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Earth & Space

Dust in the wind & the snowy Alps: a cautionary tale

Clouds are an indispensable part of our Earth’s atmosphere. Although closely associated with rain, water is not the only substance a cloud can carry. Using satellite images, we examined how vast plumes of atmospheric dust from the Sahara Desert found their way towards the northern Europe and investigated their impact on the snowy Alps.

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by Diana Francis | Senior Scientist

Diana Francis is Senior Scientist at Khalifa University of Science and Technology, Abu Dhabi, United Arab Emirates.

Diana Francis is also an author of the original article

Edited by

Polyxeni Damala

Senior Scientific Editor

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Reading time 3 min
published on Sep 15, 2023
Atmospheric rivers (ARs) are elongated and narrow bands of clouds and high-water vapor content which advect warm and moist air masses from the tropics toward the poles. ARs are believed to account for most of the annual moisture transport from the tropics into mid and high latitudes where they make landfall, dumping huge amounts of snow and rain in a lapse of few hours. The poleward pathways of ARs are located mainly over oceans and their preferable landfall areas are over land. 
In this study, we identified for the first time the occurrence of ARs towards Europe via a new pathway: across the Sahara Desert, with the ARs originating in the eastern Atlantic Ocean. These atmospheric rivers normally flowed from the tropical Atlantic over the Alps, but in winter 2021 they had instead been pushed south by a high atmospheric pressure in the north Atlantic. By doing so, they passed over North Africa and the Mediterranean Sea, collecting large amounts of dust, warmth and moisture. The combination of dust and higher concentrations of water vapor in the atmosphere led to an anomalous warming effect at the surface during that winter season. 
Indeed, water vapor is a well-known greenhouse gas that is four times more effective than carbon dioxide in warming the atmosphere. Water vapor absorbs the longwave radiation and the heat is then re-emitted back to the surface which enhances warming at the surface. On the other hand, airborne dust aerosols also induce a warming in the atmosphere as they absorb longwave and ultraviolet radiation. Once dust aerosols are deposited on the snow they make it less white, and therefore reduce its capability in reflecting the solar radiation back to space. This results in more heat being absorbed by the snow, which accelerates its melt.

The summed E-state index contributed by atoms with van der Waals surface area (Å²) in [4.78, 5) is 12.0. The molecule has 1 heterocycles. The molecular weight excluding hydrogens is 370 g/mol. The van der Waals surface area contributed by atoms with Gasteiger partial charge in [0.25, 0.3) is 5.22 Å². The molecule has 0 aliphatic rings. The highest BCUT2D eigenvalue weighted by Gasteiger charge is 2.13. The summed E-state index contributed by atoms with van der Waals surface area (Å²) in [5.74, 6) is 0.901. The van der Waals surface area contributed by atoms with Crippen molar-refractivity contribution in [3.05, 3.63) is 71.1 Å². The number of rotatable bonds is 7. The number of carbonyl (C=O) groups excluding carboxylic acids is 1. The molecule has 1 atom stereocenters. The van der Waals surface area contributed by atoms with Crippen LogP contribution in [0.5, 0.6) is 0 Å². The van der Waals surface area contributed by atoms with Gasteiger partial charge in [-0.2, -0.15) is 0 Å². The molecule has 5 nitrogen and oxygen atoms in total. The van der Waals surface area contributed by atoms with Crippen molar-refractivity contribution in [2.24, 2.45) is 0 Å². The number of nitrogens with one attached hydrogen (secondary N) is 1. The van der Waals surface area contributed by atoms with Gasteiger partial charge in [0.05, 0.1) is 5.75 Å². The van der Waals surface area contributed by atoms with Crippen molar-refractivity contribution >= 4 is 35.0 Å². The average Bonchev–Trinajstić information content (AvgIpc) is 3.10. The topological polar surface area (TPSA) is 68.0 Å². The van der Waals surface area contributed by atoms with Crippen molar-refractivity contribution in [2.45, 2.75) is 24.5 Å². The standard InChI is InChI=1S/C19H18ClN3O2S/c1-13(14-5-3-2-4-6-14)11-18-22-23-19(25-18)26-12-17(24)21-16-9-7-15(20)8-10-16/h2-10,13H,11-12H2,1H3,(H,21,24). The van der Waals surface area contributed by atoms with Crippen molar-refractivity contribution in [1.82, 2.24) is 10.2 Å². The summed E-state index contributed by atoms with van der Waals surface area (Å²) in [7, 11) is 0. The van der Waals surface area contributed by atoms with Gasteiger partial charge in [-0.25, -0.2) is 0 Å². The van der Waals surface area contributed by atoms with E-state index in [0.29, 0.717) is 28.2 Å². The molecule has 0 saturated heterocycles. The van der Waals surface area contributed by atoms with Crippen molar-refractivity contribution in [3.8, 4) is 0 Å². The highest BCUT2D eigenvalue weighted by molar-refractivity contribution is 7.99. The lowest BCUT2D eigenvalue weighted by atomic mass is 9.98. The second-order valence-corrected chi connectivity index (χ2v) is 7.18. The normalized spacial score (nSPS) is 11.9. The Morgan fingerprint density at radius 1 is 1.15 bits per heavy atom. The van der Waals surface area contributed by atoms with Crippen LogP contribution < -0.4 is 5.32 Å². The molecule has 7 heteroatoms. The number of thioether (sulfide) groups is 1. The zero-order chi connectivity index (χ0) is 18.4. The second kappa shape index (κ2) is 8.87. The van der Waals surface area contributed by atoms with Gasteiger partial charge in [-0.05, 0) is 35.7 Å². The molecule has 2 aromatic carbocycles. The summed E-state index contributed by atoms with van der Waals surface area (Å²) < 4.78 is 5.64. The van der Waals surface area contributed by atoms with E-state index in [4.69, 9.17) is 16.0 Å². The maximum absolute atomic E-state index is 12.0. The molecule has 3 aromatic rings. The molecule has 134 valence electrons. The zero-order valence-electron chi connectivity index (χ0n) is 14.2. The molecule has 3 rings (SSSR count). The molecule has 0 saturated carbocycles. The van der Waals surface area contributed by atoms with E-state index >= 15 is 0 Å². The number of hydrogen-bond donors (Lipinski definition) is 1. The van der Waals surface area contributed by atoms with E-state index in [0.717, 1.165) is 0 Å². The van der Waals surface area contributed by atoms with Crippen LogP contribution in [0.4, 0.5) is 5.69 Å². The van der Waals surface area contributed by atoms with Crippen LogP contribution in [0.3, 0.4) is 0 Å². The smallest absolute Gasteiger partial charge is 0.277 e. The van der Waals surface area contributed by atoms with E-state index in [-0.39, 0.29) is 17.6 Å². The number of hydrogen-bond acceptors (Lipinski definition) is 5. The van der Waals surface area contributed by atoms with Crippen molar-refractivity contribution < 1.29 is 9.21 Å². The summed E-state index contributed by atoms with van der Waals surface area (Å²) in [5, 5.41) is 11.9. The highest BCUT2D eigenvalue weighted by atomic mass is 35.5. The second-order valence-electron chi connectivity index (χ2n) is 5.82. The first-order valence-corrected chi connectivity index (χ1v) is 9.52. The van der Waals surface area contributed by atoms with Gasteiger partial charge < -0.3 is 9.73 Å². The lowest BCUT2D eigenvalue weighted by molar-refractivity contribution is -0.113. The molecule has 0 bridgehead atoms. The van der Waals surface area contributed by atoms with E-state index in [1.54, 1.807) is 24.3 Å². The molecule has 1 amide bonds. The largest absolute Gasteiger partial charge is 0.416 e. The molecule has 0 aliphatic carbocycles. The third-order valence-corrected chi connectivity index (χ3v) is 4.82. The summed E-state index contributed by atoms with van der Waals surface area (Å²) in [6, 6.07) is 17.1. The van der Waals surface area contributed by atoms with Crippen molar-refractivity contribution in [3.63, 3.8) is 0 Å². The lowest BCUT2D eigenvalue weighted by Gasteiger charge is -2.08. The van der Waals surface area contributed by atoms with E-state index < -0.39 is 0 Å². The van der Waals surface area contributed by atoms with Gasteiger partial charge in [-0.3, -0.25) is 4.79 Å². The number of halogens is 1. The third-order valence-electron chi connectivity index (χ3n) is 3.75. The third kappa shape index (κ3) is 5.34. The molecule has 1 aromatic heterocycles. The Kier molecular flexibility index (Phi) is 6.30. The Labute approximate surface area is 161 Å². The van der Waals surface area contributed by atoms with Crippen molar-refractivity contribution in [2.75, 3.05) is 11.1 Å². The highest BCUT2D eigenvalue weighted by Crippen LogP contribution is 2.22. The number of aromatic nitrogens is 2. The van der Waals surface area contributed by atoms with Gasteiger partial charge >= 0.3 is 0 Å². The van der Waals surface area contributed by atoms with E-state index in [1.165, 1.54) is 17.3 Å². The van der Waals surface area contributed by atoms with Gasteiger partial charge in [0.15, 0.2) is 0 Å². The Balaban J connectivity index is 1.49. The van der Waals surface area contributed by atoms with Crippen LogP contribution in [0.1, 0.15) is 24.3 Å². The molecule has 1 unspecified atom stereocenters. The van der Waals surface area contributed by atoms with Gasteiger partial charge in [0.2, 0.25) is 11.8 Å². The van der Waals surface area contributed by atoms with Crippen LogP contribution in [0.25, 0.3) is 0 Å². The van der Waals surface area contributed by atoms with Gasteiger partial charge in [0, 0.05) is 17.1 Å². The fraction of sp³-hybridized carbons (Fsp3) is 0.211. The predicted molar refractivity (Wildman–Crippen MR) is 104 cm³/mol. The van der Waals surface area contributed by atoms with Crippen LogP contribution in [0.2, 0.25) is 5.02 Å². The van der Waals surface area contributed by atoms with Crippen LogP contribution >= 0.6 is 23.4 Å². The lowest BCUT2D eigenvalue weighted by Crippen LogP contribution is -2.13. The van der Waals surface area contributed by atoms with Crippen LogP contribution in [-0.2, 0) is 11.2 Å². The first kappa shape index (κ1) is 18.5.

The atmospheric rivers transported dust particles at high altitudes (3-4 km) and deposited them in large amounts over the Alps, which caused the darkening of the snow surface by 40%. The dirtier the snow, the more it absorbs solar radiation and melts faster. The combined effects of snow darkening and increased warming explains the extreme reduction in snow cover observed in early 2021. In fact, the snow depth across the European Alps declined by 50% in the period of a month following the dusty atmospheric rivers events. Our study stresses out that when dusty atmospheric rivers occur, the impact on the snow cover can be quite dramatic. Moreover, the dust and nutrients it contained might have contributed to the growth of red algae on the snow surface observed in the Alps during 2021, a phenomenon which requires further investigations. 
Over the past four decades, we found increasing trends in atmospheric rivers occurrence over northwest Africa with 78% of the events associated with severe dust episodes over Europe. As atmospheric rivers and dust storms are likely to be enhanced in a warming world, their combined effects can lead to a further reduction in the thickness and temporal and spatial extent of the snow cover over the Alps and other mountainous regions in Europe. ARs are also likely to become stronger because of the projected increase in sea surface temperatures and hence, surface evaporation. This will further exacerbate the ongoing long-term decline of the mean snow depth and extent of the snow cover season, which are currently estimated at 8% and 5% per decade, respectively. 
Original Article:
Francis, D., Fonseca, R., Nelli, N., Bozkurt, D., Picard, G., & Guan, B. (2022). Atmospheric rivers drive exceptional Saharan dust transport towards Europe. Atmospheric Research, 266, 105959. https://doi.org/10.1016/j.atmosres.2021.105959

Edited by:

Polyxeni Damala , Senior Scientific Editor

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